Property Damage

Hailstorms Grow Less Predictable and More Expensive

Hailstorms are happening more often and striking more severely. The insurance industry is trying to find ways to mitigate the damage.
By: | July 18, 2016 • 4 min read

Hailstorms increased in frequency and severity over the last 20 years, largely a result of climate change and more extreme weather conditions. Insurance costs are spiking as a result, too.

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Hail causes about $1 billion in damage to crops and property in the United States every year, according to the National Oceanic Atmospheric Administration (NOAA).

In 2015, NOAA’s Severe Storms database recorded 5,411 major hailstorms. The worst affected area was Texas, with 783 hailstorms.

“The hardest part for some customers has been that there have been successive hailstorms.” — Jill Dalton, managing director, Aon Global Risk Consulting

This year, hailstorms in late March and April are expected to result in total losses to vehicles, homes and businesses in north San Antonio and Bexar County of more than $2 billion, according to the Insurance Council of Texas.

San Antonio’s first hailstorm on April 12 became the costliest hailstorm in Texas history, the council said.

Between 2000 and 2013, U.S. insurers paid out almost $54 billion in claims from hail losses, and 70 percent of the losses occurred in just the last six years, said a report by Verisk Insurance Solutions.

The average claim severity was also 65 percent higher during that period, than from 2000 to 2007, the report said. Most losses were from broken windows and roof damage.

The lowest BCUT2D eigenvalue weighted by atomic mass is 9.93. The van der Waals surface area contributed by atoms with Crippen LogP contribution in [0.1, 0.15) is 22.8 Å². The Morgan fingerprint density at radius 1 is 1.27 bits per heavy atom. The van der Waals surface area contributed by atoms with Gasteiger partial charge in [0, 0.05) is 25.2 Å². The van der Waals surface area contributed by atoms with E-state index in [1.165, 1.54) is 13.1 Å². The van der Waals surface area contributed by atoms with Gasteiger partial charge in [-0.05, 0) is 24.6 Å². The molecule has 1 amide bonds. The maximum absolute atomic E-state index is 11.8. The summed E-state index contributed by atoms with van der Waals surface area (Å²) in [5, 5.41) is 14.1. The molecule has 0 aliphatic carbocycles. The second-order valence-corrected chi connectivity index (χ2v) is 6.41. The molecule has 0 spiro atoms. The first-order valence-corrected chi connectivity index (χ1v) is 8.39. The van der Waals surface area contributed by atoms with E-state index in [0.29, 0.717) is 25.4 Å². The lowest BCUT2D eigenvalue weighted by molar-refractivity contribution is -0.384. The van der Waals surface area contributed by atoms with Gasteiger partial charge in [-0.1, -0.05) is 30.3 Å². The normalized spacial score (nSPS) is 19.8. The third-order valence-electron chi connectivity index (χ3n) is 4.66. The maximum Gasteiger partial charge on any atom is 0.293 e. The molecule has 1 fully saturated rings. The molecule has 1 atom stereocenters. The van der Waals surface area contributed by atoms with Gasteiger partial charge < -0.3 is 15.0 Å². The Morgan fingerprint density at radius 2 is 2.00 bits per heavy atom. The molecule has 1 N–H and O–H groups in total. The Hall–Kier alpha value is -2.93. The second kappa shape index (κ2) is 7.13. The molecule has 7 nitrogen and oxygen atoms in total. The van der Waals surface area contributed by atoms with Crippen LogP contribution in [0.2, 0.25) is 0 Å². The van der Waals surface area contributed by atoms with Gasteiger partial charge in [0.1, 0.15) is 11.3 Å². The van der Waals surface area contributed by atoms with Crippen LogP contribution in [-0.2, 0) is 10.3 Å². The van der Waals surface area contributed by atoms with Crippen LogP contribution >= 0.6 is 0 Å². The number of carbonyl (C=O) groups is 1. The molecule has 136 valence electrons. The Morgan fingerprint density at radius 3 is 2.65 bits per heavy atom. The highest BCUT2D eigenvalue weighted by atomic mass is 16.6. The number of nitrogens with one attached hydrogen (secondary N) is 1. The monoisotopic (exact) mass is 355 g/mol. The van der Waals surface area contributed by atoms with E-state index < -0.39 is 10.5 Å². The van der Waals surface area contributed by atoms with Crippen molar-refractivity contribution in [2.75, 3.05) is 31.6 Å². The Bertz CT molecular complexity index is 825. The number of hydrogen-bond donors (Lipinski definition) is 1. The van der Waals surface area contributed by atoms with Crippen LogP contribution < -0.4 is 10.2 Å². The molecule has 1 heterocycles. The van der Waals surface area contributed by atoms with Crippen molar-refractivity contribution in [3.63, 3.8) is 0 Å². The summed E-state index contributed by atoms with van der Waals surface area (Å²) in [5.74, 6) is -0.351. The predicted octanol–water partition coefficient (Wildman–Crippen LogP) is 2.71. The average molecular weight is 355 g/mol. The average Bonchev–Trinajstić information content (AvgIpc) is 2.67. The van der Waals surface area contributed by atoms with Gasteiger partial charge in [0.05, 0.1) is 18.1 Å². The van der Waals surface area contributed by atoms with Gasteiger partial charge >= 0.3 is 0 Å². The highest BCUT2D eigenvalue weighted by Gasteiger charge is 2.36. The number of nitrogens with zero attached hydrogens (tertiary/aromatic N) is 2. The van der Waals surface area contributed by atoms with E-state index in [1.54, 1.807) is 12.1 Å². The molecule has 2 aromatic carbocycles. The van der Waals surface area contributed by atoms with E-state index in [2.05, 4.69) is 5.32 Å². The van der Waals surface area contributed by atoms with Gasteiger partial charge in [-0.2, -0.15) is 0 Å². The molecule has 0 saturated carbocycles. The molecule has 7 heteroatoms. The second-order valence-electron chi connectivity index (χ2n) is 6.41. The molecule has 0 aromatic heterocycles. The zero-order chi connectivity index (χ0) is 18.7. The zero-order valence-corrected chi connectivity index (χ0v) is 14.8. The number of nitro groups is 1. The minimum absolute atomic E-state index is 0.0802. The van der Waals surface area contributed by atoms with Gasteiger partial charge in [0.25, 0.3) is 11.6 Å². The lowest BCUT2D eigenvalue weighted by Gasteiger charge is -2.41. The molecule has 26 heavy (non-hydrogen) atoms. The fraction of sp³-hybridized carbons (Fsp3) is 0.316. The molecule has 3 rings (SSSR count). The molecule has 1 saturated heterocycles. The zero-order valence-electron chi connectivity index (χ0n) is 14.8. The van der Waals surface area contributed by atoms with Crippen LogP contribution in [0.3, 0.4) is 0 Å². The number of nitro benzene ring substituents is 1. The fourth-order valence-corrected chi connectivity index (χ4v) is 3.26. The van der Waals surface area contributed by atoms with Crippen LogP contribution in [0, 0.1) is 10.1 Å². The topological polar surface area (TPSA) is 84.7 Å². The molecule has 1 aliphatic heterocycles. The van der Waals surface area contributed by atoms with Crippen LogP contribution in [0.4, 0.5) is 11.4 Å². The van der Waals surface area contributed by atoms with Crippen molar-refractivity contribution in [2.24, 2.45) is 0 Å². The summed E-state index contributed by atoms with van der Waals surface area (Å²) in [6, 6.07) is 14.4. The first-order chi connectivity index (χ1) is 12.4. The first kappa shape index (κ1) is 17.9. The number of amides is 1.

Added to that, hailstorms are increasingly harder to forecast and are occurring in unlikely places, with reports of hail this year in warmer climates such as South Florida.

Trying to Better Understand How Hail is Produced

Jill Dalton, managing director, Aon Global Risk Consulting

Jill Dalton, managing director, Aon Global Risk Consulting

Now, insurers and scientists are trying to better understand how hail is produced and take steps to mitigate damage.

“The hardest part for some customers has been that there have been successive hailstorms,” Jill Dalton, managing director at Aon Global Risk Consulting.

“When it happens over such a short period of time, as in the case of the recent Texas hailstorms, it’s hard to deduce what was damage from the first storm versus the third or fourth storm.”

Steve Bowen, director at Aon Benfield’s Impact Forecasting team, said that the location and intensity of the hailstorm were the most important factors in determining the magnitude of hail damage.

For example, if a hailstorm hits a more densely populated area it is likely to cause more damage.

“It is really important to emphasize that the total number of hail reports does not necessarily correlate to either higher or lower level of losses,” he said.

He said that, overall, insurable damage resulting from severe convective storms in the United States increased by 6.5 percent above the rate of inflation annually since 1980, most of which was attributed to hailstorms.

“The research done will also enable us to characterize the event in order to forecast future storms more effectively.” — Ian Giammanco, lead research meteorologist, IBHS Research Center

The Insurance Institute of Business & Home Safety (IBHS), a consortium of insurers, has been working with the National Center for Atmospheric Research in Boulder, Colo., to find ways to strengthen homes and businesses against hail damage.

Ian Giammanco, lead research meteorologist, IBHS Research Center

Ian Giammanco, lead research meteorologist, IBHS Research Center

“Overall hail losses are going up and a lot of it is to do with that fact that we are simply putting a lot more stuff in the path of storms nowadays,” said Ian Giammanco, lead research meteorologist at the IBHS Research Center.

“So, moving forward now, risk mitigation strategies are going to become much more important and that can be achieved with improved product and testing to ensure that they are properly hail resistant.